[7]        IBB filed a notice of application on 26 January 2018 seeking the following relief:

‘1.        Dismissing the respondent’s claims in the action instituted by the respondent under the above case number, in terms of the provisions of rules (53)(2)(a) and/or (b) and/or  (c)[9];

            2.         In the alternative to the above, directing the respondent, in terms of the provisions of rule 19(j)[10], and/or rule 18(2)(n)[11], to make full and comprehensive discovery of the documents identified below within 10 court days from the date of this order:

2.1 -2.15

3.         Directing that, if respondent fails to comply with the order reflected by prayer 2 above, applicant shall be entitled to apply, on the papers of the application duly supplemented to the extent necessary, for an order dismissing the respondent’s claim against the applicant, with costs on the scale as between attorney and own client;

4.         Granting to applicant such further and/or alternative relief as this Honourable Court may deem fit;

5.         Directing that the applicant/defendant will not be required to file its Plea and/or counterclaim on or before 29 January 2018, as previously ordered on 1 December 2017.

6.         Directing respondent to pay the costs of this application on the scale as between attorney and client, such costs to include those of one instructing and one instructed legal practitioner.’

[8]        The relief sought in paragraph 1 of the notice was opposed and it would appear according to NAC’s supporting affidavit, deposed to by Ms. Harases,[12] the legal practitioner acting on behalf of NAC, that full discovery of the full review record was discovered on 14 March 2018.

Chronological flow of events leading up to application

[9]        As indicated above a case plan order was issued on 1 December 2017 by Masuku J ordering that the joint proposed case plan of the parties be made an order of court. The proposed case plan sets out the further conduct of the matter and the dates for compliances by the respective parties. During the said proceedings the matter was postponed to 28 March 2018 for a Case Management Conference hearing.

[10]      During early January 2018 correspondence were exchanged between the legal practitioners of the parties regarding security for costs but the issue of the discovery was apparently not raised. By 15 January 2018 the NAC did not file the relevant discovery as yet and on 25 January 2018 the legal practitioner acting on behalf of IBB forwarded e-mail correspondence to the legal practitioner acting on behalf of NAC.

[11]      The gist of the e-mail correspondence was that in the event that the complete and full discovery were not received by Friday 26 January 2018 that an application will be lodged to compel NAC to file the necessary discovery with ancillary relief and costs.[13]

[12]      On Friday 26 January 2018 at approximately 16:15[14] the current application in terms of Rule 53 was filed and in the alternative application to direct the NAC to make full and comprehensive discovery in terms of rule 28 read with rule 18 (2) (n).and/or 19 (j).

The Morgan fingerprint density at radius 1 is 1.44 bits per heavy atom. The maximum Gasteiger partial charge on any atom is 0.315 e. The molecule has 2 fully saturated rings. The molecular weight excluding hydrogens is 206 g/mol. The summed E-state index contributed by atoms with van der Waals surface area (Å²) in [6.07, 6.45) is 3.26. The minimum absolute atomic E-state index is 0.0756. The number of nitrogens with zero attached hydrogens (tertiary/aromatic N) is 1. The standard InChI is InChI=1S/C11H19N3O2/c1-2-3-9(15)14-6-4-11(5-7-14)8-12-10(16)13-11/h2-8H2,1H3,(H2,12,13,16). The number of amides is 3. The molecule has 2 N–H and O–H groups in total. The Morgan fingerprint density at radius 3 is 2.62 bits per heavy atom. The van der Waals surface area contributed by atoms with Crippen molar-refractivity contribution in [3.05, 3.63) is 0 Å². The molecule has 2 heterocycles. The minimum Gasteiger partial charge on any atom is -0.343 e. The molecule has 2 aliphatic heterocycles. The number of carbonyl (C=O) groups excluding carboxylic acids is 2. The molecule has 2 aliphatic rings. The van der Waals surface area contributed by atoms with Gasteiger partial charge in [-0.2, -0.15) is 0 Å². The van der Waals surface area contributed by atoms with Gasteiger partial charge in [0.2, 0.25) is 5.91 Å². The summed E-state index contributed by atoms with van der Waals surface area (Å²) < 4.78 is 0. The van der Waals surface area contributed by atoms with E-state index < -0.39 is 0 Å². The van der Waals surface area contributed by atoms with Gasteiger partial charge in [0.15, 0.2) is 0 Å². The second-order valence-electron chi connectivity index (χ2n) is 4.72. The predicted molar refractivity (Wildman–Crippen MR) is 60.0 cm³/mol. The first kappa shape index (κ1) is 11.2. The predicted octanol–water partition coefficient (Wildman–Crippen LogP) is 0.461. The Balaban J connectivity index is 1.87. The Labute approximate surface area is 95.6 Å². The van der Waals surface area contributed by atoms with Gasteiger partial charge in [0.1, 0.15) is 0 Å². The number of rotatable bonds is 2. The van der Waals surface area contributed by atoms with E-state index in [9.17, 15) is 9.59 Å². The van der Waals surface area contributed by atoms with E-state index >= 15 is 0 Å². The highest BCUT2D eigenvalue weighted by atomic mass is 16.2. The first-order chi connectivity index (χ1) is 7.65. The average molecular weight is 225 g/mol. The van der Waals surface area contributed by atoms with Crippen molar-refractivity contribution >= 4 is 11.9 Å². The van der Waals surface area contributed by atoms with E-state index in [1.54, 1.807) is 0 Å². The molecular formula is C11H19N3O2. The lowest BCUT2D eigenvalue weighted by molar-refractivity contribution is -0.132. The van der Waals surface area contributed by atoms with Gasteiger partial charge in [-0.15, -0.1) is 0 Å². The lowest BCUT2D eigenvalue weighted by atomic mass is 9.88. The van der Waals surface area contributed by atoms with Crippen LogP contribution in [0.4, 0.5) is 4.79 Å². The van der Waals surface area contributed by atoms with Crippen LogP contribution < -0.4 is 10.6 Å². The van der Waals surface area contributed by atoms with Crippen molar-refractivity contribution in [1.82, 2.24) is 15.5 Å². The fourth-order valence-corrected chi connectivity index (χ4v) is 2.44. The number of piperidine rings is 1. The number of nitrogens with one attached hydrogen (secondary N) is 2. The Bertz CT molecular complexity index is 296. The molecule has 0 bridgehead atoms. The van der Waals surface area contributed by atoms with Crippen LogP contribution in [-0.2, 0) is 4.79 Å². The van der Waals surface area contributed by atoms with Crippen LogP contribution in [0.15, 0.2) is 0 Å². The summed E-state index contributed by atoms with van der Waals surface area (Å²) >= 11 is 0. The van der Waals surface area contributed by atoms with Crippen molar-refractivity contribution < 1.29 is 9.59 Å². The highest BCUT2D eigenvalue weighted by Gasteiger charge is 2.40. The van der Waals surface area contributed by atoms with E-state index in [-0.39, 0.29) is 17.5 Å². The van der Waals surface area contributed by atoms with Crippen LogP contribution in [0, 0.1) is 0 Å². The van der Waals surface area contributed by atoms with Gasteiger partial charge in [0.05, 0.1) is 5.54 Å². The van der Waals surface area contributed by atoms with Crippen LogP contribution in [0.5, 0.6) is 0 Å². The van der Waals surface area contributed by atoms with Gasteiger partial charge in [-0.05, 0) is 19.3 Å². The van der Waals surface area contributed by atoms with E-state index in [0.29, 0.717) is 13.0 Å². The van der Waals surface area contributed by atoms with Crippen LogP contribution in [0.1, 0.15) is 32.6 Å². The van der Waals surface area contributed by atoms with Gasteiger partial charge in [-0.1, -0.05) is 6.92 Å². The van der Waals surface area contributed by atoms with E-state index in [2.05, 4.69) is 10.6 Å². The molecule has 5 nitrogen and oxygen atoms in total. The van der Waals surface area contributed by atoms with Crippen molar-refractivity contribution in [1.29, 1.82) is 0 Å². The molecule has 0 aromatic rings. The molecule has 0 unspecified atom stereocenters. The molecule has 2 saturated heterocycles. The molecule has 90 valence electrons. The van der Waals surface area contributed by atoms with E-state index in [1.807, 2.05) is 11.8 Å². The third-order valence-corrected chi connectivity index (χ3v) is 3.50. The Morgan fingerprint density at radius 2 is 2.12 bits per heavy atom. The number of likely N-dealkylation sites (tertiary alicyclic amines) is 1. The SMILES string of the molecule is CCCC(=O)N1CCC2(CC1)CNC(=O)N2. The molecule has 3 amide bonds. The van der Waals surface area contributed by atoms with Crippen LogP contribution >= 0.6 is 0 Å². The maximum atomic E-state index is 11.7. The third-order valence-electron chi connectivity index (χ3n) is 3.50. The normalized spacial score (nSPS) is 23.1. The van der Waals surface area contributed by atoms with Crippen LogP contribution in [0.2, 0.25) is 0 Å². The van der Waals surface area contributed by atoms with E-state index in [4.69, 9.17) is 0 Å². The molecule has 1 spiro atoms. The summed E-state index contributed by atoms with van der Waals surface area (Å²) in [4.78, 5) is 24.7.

[13]      On the same date at 16:45 an explanatory affidavit[15] by Ms. Harases under the caption Sanctions affidavit was filed on E-Justice system together with a discovery affidavit.

[14]      In the explanatory affidavit Ms. Harases stated that she understood from the proposed case plan that IBB required discovery of certain documents in order to decide on the amount of security payable and that the said discovery was not made as security was paid on 22 January 2018. She further states that once she received IBB’s correspondence on 24 January 2018[16] (sic) regarding the filing of the discovery in terms of paragraph 4(i)[17] (sic) she took the issue up with counsel and was advised to prepare and file the discovery affidavit as soon as possible, which she then filed on 26 January 2018.

[15]      On 05 July 2018 NAC brought an application for condonation for non-compliance with the case plan order dated 01 December 2017 with a supporting affidavit by Ms. Harases again explaining the reasons for the non-compliance by NAC with the relevant court order. This application was opposed by IBB and the application for condonation by NAC constitute the second application before me.

Submissions made on behalf of the Defendant (Applicant)

[15]      Mr. Barnard, counsel on behalf of IBB, took issue with the explanatory affidavit of Ms. Harases, on the basis that there is not provision of an explanatory affidavit in opposing an application as the one before court. IBB refers to the affidavit of Ms. Harases as a “purported explanatory affidavit” which should be regarded as an irregular step should thus be disregarded by Court.  

[16]      The explanatory affidavit of Ms. Harases was severely criticized by Mr. Barnard, and for reasons that will become apparent hereunder I will not discuss the criticism levelled at the said affidavit at this point.

[17]      It was argued that the explanatory affidavit explained nothing and did not provide an excuse for what counsel for IBB termed as ‘the cavalier, careless and reckless disregard on the part of NAC’[18] of the court order dated 1 December 2017.

[18]      The next issue raised by Mr. Barnard was that the discovery affidavit and the documents discovered in such an affidavit was done to contrive a belated compliance with the court order and that NAC or its legal representatives simply took documents annexed to the particulars of claim and ‘discovered’ such documents. This was done, so it was submitted, without any attempt to have regard to the documents identified in IBB’s notice of application. There was therefore no attempt on the part of NAC to apply their minds to the true ambit of the documents that it had to discover and to such an extent that its actions amounted to a wilful attempt to undermine the principles of discovery and that it was filed for purposes of arguing that discovery had been made and thereby avoid the application to compel.